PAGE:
England’s chief nurse has urged students who have just received their A-Level results to apply to study nursing.
Ruth May has appealed to around 80,000 students who are taking part in the Universities and Colleges Admissions Service (UCAS) clearing process, which offers places on degree courses for those who want to change their plans.
Although applications to study nursing this year are up 15% in the UK, nursing leaders have warned that this is not enough to fix shortages. Latest NHS Digital figures show there are currently around 36,000 vacant nursing posts in England.
In a statement following A-Level results day on 13 August, the chief nurse said that ‘uncertain times lay ahead’ but added that ‘the country and the NHS will always need nurses’, encouraging students to sign up.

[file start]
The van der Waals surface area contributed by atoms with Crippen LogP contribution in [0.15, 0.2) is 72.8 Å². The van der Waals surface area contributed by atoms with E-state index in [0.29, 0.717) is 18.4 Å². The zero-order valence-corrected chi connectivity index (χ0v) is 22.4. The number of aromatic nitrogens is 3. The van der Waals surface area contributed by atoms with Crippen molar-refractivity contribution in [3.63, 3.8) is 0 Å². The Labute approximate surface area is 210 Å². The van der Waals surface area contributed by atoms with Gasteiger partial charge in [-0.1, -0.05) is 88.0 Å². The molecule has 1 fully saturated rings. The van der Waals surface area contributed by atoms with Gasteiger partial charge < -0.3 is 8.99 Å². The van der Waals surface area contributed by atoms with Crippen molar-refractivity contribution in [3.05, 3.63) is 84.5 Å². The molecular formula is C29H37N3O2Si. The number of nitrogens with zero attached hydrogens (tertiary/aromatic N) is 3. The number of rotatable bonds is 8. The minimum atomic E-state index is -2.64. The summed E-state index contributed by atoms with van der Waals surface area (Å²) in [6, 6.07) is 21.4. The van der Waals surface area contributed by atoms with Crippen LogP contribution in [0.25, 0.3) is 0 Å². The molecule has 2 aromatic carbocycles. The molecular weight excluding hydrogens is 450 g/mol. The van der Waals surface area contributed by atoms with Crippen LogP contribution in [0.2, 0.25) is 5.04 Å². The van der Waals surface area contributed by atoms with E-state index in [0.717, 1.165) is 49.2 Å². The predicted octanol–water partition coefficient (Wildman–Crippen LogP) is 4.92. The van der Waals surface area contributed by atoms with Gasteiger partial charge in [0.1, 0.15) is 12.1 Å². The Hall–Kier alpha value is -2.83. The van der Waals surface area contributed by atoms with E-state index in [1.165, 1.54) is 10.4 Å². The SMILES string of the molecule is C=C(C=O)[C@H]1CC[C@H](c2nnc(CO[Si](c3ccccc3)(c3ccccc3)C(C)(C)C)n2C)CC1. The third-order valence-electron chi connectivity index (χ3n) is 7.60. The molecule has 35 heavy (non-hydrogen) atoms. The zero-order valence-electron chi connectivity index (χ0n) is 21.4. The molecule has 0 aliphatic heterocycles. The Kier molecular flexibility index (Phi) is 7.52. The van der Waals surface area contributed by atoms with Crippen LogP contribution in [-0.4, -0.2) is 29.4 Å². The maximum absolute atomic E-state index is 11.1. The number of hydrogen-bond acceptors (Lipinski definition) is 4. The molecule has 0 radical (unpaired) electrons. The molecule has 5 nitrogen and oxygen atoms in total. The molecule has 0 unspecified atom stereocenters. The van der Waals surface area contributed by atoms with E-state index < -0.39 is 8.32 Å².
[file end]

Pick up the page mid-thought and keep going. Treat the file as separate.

She continued: ‘Even if a Covid-19 vaccine is found the NHS will still need all the staff it can get to help deliver on our Long-Term Plan to save more lives and improve the country’s health.
‘So, whoever you are, whatever your background and wherever you want to go: your NHS needs you, so search ‘Nursing Careers’ today.’
NHS England said it is targeting students entering the clearing system with direct emails to 50,000 people and adverts on Facebook, Instagram, Twitter and Snapchat.
Grants of between £5,000 and £8,000 to cover living costs will be available for nursing students starting in September 2020, the Government previously announced.
The Government has also committed to growing the nursing workforce by 50,000, although this pledge has been criticised for including the retention of existing staff.
A-Level results day has been mired in controversy this year with about 40% of results downgraded after the exams regulator Ofqual used an algorithm based on schools’ previous results to calculate grades.